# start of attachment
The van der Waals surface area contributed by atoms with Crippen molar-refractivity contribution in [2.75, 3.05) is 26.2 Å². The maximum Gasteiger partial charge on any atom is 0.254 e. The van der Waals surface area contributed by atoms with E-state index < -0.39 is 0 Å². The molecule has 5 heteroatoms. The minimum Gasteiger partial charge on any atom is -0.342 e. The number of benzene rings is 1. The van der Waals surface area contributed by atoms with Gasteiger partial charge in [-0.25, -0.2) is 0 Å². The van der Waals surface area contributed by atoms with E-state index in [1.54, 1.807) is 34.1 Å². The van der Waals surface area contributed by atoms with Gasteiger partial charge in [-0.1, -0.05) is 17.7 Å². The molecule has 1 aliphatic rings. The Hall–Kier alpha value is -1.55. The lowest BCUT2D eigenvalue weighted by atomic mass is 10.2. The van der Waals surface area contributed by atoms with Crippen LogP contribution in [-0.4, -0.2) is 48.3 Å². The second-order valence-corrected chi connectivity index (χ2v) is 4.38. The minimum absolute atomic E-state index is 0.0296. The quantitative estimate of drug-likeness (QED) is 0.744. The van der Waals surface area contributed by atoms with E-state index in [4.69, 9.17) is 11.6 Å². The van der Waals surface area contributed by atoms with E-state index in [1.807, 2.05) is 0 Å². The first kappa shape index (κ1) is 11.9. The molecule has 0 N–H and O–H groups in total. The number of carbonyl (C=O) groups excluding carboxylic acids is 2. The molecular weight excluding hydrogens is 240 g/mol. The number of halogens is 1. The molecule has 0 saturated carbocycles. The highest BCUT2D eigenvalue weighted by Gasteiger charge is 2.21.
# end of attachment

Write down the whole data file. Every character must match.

The van der Waals surface area contributed by atoms with Crippen molar-refractivity contribution in [2.75, 3.05) is 26.2 Å². The maximum Gasteiger partial charge on any atom is 0.254 e. The van der Waals surface area contributed by atoms with E-state index < -0.39 is 0 Å². The molecule has 5 heteroatoms. The minimum Gasteiger partial charge on any atom is -0.342 e. The number of benzene rings is 1. The van der Waals surface area contributed by atoms with Gasteiger partial charge in [-0.25, -0.2) is 0 Å². The van der Waals surface area contributed by atoms with E-state index in [1.54, 1.807) is 34.1 Å². The van der Waals surface area contributed by atoms with Gasteiger partial charge in [-0.1, -0.05) is 17.7 Å². The molecule has 1 aliphatic rings. The Hall–Kier alpha value is -1.55. The lowest BCUT2D eigenvalue weighted by atomic mass is 10.2. The van der Waals surface area contributed by atoms with Crippen LogP contribution in [-0.4, -0.2) is 48.3 Å². The second-order valence-corrected chi connectivity index (χ2v) is 4.38. The minimum absolute atomic E-state index is 0.0296. The quantitative estimate of drug-likeness (QED) is 0.744. The van der Waals surface area contributed by atoms with E-state index in [4.69, 9.17) is 11.6 Å². The van der Waals surface area contributed by atoms with E-state index in [1.807, 2.05) is 0 Å². The first kappa shape index (κ1) is 11.9. The molecule has 0 N–H and O–H groups in total. The number of carbonyl (C=O) groups excluding carboxylic acids is 2. The molecular weight excluding hydrogens is 240 g/mol. The number of halogens is 1. The molecule has 0 saturated carbocycles. The highest BCUT2D eigenvalue weighted by Gasteiger charge is 2.21.